High-impact sports associated with increased risk of stress fracture among adolescent girls

Apr 04, 2011

Adolescent girls participating in high-impact physical activity, specifically basketball, running and gymnastics/cheerleading, appear to be at increased risk for developing stress fractures, according to a report posted online today that will appear in the August print issue of Archives of Pediatrics & Adolescent Medicine.

"Weight-bearing activity stimulates bone remodeling and thus increases bone mass density, but very high levels of activity may be detrimental to bone health and increase the risk of stress fracture," the authors write as background information in the article. "Although stress fractures are relatively uncommon, they affect as many as 20 percent of young female athletes and military recruits."

Alison E. Field, Sc.D., of Children's Hospital and Harvard Medical School, Boston, and colleagues examined data on 6,831 girls between the ages of 9 and 15. Participants were daughters of women enrolled in the Nurses' Heath Study II, and data were collected using self-report questionnaires between 1996 and 2004.

During seven years of follow-up, 267 girls (3.9 percent) developed a stress fracture. Family history of osteoporosis or low bone mass density was strongly associated with the risk of stress fracture. Girls reporting a family history of osteoporosis or low bone mass density were almost twice as likely to develop stress fracture. Additionally, girls who engaged in eight or more hours of a week were twice as likely to develop a stress fracture as those who engaged in less than four hours of activity per week.

When examining high-impact sports individually, only basketball, running, and gymnastics/cheerleading were independently associated with increased risk of stress fracture. Neither nonimpact activity nor medium-impact activity was predictive of increased risk, but each hour of high-impact activity increased the risk of stress fracture by approximately 8 percent.

Older age at the start of a girl's menstrual period also increased the risk of developing stress fracture. Each one-year delay in onset of menstruation was associated with an approximate 30 percent increase in risk. Being underweight, overweight and engaging in disordered eating were not associated with the risk of developing stress fracture.

"Our study observed that high impact activities, specifically , running and gymnastics/cheerleading, significantly increase risk for stress fracture among . Thus, there is a need to establish training programs that are rigorous and competitive but include varied training in lower-impact activities to decrease the cumulative amount of impact in order to reduce the risk of stress fracture," the authors conclude. "Therefore, clinicians, parents and coaches should continue to promote activity to young girls but should make sure that training hours are not excessive, thereby not compromising bone health."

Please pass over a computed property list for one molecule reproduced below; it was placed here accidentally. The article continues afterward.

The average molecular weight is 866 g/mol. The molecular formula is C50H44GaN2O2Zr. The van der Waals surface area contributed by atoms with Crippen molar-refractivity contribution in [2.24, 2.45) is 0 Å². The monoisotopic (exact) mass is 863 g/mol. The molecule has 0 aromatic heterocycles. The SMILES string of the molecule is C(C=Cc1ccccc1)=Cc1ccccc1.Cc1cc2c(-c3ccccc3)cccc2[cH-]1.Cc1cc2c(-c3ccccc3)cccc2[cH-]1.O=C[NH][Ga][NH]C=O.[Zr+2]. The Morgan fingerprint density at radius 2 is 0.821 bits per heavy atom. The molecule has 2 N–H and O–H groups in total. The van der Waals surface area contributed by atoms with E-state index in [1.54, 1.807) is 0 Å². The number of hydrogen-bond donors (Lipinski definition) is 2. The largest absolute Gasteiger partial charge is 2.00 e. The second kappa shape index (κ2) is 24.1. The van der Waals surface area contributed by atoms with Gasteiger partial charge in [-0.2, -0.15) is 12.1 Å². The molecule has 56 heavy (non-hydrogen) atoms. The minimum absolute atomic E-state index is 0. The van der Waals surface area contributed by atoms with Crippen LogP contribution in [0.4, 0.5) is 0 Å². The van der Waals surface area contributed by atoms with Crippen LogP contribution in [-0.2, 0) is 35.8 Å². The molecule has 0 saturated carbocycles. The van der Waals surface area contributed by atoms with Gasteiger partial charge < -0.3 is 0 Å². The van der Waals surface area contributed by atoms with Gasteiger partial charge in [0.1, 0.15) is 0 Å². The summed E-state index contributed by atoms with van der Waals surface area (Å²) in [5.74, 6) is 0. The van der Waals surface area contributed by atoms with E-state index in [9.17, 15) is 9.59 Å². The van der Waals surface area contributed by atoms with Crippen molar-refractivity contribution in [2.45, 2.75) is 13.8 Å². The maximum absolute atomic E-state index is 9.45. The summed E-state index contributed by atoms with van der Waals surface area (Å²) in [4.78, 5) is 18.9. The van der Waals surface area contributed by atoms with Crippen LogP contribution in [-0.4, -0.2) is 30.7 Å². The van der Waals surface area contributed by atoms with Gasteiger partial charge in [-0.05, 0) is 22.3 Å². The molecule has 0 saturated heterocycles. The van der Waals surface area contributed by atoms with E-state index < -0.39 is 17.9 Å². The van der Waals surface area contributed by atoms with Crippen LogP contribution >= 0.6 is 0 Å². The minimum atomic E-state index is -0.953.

Explore further: CDC charges Johns Hopkins to lead development of Ebola training module

More information: Arch Pediatr Adolesc Med. Published online April 4, 2011. doi:10.1001/archpediatrics.2011.34

add to favorites email to friend print save as pdf

Related Stories

HIV patients at greater risk for bone fractures

Aug 28, 2008

HIV-infected patients have a higher prevalence of fractures than non HIV-infected patients, across both genders and critical fracture sites according to a new study accepted for publication in The Endocrine Society's Journal of ...

Gymnastic training improves bone health in girls

May 05, 2010

According to a new study accepted for publication in The Endocrine Society's Journal of Clinical Endocrinology & Metabolism (JCEM), long-term elite rhythmic gymnastics exerts positive effects on volumetric bone density and bo ...

Recommended for you

Study reveals state of crisis in Canadian foster care system

12 hours ago

A new study of foster care in Canada led by a researcher at Western University reveals a shrinking number of foster care providers are available across the country to care for a growing number of children with increasingly ...

Researchers prove the benefits of persimmons for diet

13 hours ago

Alba Mir and Ana Domingo, researchers from the Department of Analytical Chemistry of the University of Valencia, under the supervision of professors Miguel de la Guardia and Maria Luisa Cervera, from the same department, ...

Hand blenders used for cooking can emit persistent chemicals

13 hours ago

Eight out of twelve tested models of hand blenders are leaking chlorinated paraffins when used according to the suppliers' instructions. This is revealed in a report from Stockholm University where researchers analyzed a ...

User comments : 0